Cloned Human Stem Cells, with a Twist
Researchers create a genetic oddity in pursuit of a more versatile cell.
A team of New York City scientists has created human stem cells by implanting the nucleus of an adult skin cell into an egg cell—a feat otherwise known as cloning.
The advance represents a major success in human stem cell research. Researchers across the globe have been trying to clone human cells for at least a decade, because such cells have great potential value for both medical research and cell replacement therapies. But the procedure—which has become routine in other mammals—has proven extremely technically challenging.
“This work now demonstrates for the first time that the human egg has the ability to turn a specialized cell into a stem cell,” said lead researcher Dieter Egli in a telephone news conference on Tuesday. The research appears in today’s issue of the journal Nature.
In nuclear transfer, or cloning, the DNA of an adult cell is injected into an egg, which typically has its own DNA removed. The egg then develops into an embryo, from which embryonic stem cells can be extracted. (The need to create and destroy a human embryo has made the procedure highly controversial, and such research cannot be funded with federal grants.)
When Egli and collaborators tried the standard approach, the resulting cell would divide six or 10 times and then die. So instead, they left the egg’s DNA intact. The resulting cells have three sets of chromosomes—two from the cell donor and one from the egg. That makes the cells unsuitable for therapeutic use, but it may also quell some of the controversy surrounding human cloning, since the embryo is incapable of growing into a human. However, Egli believes he will be able to make cloned stem cells with the normal two sets of chromosomes.
Most human embryonic stem cells used today in research were created from discarded human embryos. The cells are pluripotent, meaning they can differentiate into any type of cell. Cloning has the capacity to create stem cells that are genetically matched to the cell donor; such cells would be ideal for use in cell therapies, because they would not trigger an immune reaction. And they are useful in research, allowing scientists to study cells created from people with specific diseases.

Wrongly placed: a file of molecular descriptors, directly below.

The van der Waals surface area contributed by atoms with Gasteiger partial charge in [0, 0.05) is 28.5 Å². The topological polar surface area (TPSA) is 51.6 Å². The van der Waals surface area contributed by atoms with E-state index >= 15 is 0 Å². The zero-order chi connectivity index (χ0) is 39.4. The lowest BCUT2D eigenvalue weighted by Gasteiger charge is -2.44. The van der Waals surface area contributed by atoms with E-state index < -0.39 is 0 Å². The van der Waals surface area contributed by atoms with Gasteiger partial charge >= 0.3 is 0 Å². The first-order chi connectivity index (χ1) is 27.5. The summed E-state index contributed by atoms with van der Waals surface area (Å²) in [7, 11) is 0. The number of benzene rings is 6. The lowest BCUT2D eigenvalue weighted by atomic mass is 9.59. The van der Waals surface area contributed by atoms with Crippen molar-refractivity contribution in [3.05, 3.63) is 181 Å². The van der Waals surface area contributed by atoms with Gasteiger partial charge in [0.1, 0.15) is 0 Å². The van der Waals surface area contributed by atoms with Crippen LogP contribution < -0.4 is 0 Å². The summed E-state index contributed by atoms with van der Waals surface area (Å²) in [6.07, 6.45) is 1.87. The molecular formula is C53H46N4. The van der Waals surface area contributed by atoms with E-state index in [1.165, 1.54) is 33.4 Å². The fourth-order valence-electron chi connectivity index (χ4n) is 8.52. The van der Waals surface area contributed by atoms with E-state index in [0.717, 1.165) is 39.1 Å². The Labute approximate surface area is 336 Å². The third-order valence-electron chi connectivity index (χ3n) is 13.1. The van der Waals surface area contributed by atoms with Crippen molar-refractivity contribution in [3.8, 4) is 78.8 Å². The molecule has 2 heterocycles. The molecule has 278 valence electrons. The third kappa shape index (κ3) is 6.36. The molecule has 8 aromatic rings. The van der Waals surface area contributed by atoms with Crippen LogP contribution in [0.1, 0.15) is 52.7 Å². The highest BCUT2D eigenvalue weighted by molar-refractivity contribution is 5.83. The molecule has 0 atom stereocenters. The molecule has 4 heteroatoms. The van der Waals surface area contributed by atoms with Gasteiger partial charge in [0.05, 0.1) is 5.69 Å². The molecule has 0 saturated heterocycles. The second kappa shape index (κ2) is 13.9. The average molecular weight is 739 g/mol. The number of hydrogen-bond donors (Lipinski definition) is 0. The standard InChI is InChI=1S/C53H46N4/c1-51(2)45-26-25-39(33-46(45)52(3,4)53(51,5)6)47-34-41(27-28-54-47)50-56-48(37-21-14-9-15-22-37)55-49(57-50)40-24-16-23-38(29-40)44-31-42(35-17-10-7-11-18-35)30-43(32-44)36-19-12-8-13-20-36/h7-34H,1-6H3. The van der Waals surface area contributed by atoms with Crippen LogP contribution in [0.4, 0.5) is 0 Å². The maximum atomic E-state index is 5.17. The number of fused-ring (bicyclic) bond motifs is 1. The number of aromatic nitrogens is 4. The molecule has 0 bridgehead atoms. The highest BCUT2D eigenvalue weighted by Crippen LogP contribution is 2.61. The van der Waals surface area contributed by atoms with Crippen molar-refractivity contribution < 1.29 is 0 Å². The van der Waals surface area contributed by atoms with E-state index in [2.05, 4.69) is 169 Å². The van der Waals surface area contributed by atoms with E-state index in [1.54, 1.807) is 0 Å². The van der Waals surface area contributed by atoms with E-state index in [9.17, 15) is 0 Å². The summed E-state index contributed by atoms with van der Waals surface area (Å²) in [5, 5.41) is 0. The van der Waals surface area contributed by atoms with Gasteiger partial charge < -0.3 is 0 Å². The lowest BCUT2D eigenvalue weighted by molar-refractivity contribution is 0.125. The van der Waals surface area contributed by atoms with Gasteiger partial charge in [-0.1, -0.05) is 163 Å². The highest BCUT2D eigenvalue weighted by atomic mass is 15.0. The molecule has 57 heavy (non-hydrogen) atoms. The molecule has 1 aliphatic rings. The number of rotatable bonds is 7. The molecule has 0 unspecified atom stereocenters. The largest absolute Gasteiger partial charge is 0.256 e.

In 2006, Japanese scientist Shinya Yamanaka developed an alternative method to create genetically matched stem cells called induced pluripotent stem cells, which used chemicals rather than a human egg to turn back the cellular clock in an adult cell. Work with embryonic stem cells—controversial because of the use of embryos—fell out of favor, as most researchers jumped on Yamanaka’s technique.
But there has always been concern that these induced cells were not quite as good as cells derived from embryos. Recent research has suggested that some of the changes—and damage—the adult cell endured during its lifetime would remain when it was turned back into a stem cell, potentially triggering cancer.
Egli, a senior research fellow with the New York Stem Cell Foundation, says his new cells can be compared to induced cells, allowing scientists to spot potential problems in the cells. The research was paid for with private funds from the foundation.
Part of the challenge in carrying out nuclear transfer in humans has been the short supply of eggs. In a companion letter also published online today in Cell Stem Cell, Egli, along with Kevin Eggan and Douglas Melton, two stem cell scientists at Harvard, wrote about the difficulty of getting women to donate their eggs. (The process has the potential for serious side effects and can be painful.)
Instead, in a move that would have been illegal in California and Massachusetts, Egli’s team paid women $8,000 to donate their eggs—the same fee they would receive for donating their eggs to someone battling infertility. The women had already agreed to donate their eggs before they were offered the possibility of contributing to research instead of fertility. Several agreed. Once the scientists learned to leave the egg’s chromosomes intact, the remaining two donations led to one stem cell line each, Egli said.
In 2004, Korean scientist Woo Suk Hwang claimed to produce a stem cell line derived from cloning a human embryo. The work was later discredited. Egli says he was able to succeed where others failed by realizing that there was some key reproductive information in the egg’s genome that was missing in the adult skin cells he used.
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